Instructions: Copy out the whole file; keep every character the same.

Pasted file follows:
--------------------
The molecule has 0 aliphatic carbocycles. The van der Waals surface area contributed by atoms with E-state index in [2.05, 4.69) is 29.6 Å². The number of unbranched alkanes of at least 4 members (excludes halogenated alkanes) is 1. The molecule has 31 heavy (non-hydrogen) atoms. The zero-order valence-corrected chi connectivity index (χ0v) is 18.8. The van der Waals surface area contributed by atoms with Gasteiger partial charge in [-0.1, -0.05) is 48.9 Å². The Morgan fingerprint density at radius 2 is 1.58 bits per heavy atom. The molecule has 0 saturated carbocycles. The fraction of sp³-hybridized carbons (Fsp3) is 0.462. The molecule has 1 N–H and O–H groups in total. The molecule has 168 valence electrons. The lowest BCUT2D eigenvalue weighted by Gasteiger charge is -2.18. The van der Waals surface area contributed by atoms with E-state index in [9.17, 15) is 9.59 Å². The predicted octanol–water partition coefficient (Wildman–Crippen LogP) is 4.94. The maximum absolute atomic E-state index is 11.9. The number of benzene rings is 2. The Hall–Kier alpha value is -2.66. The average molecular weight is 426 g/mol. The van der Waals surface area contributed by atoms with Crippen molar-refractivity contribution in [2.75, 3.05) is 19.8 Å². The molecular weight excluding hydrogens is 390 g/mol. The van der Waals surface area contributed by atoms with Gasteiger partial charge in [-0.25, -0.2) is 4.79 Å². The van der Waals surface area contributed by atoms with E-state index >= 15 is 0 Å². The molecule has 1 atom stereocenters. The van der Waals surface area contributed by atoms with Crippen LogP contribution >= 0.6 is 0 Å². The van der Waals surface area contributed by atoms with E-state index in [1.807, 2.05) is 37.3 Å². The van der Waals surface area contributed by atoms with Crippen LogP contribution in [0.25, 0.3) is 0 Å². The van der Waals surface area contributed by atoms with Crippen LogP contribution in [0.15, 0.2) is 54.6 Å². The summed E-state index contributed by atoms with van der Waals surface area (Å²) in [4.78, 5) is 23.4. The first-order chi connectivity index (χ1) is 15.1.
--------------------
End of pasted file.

The molecule has 0 aliphatic carbocycles. The van der Waals surface area contributed by atoms with E-state index in [2.05, 4.69) is 29.6 Å². The number of unbranched alkanes of at least 4 members (excludes halogenated alkanes) is 1. The molecule has 31 heavy (non-hydrogen) atoms. The zero-order valence-corrected chi connectivity index (χ0v) is 18.8. The van der Waals surface area contributed by atoms with Gasteiger partial charge in [-0.1, -0.05) is 48.9 Å². The Morgan fingerprint density at radius 2 is 1.58 bits per heavy atom. The molecule has 0 saturated carbocycles. The fraction of sp³-hybridized carbons (Fsp3) is 0.462. The molecule has 1 N–H and O–H groups in total. The molecule has 168 valence electrons. The lowest BCUT2D eigenvalue weighted by Gasteiger charge is -2.18. The van der Waals surface area contributed by atoms with E-state index in [9.17, 15) is 9.59 Å². The predicted octanol–water partition coefficient (Wildman–Crippen LogP) is 4.94. The maximum absolute atomic E-state index is 11.9. The number of benzene rings is 2. The Hall–Kier alpha value is -2.66. The average molecular weight is 426 g/mol. The van der Waals surface area contributed by atoms with Crippen molar-refractivity contribution in [2.75, 3.05) is 19.8 Å². The molecular weight excluding hydrogens is 390 g/mol. The van der Waals surface area contributed by atoms with Gasteiger partial charge in [-0.25, -0.2) is 4.79 Å². The van der Waals surface area contributed by atoms with E-state index >= 15 is 0 Å². The molecule has 1 atom stereocenters. The van der Waals surface area contributed by atoms with Crippen LogP contribution >= 0.6 is 0 Å². The van der Waals surface area contributed by atoms with E-state index in [1.807, 2.05) is 37.3 Å². The van der Waals surface area contributed by atoms with Crippen LogP contribution in [0.25, 0.3) is 0 Å². The van der Waals surface area contributed by atoms with Crippen LogP contribution in [0.15, 0.2) is 54.6 Å². The summed E-state index contributed by atoms with van der Waals surface area (Å²) in [4.78, 5) is 23.4. The first-order chi connectivity index (χ1) is 15.1.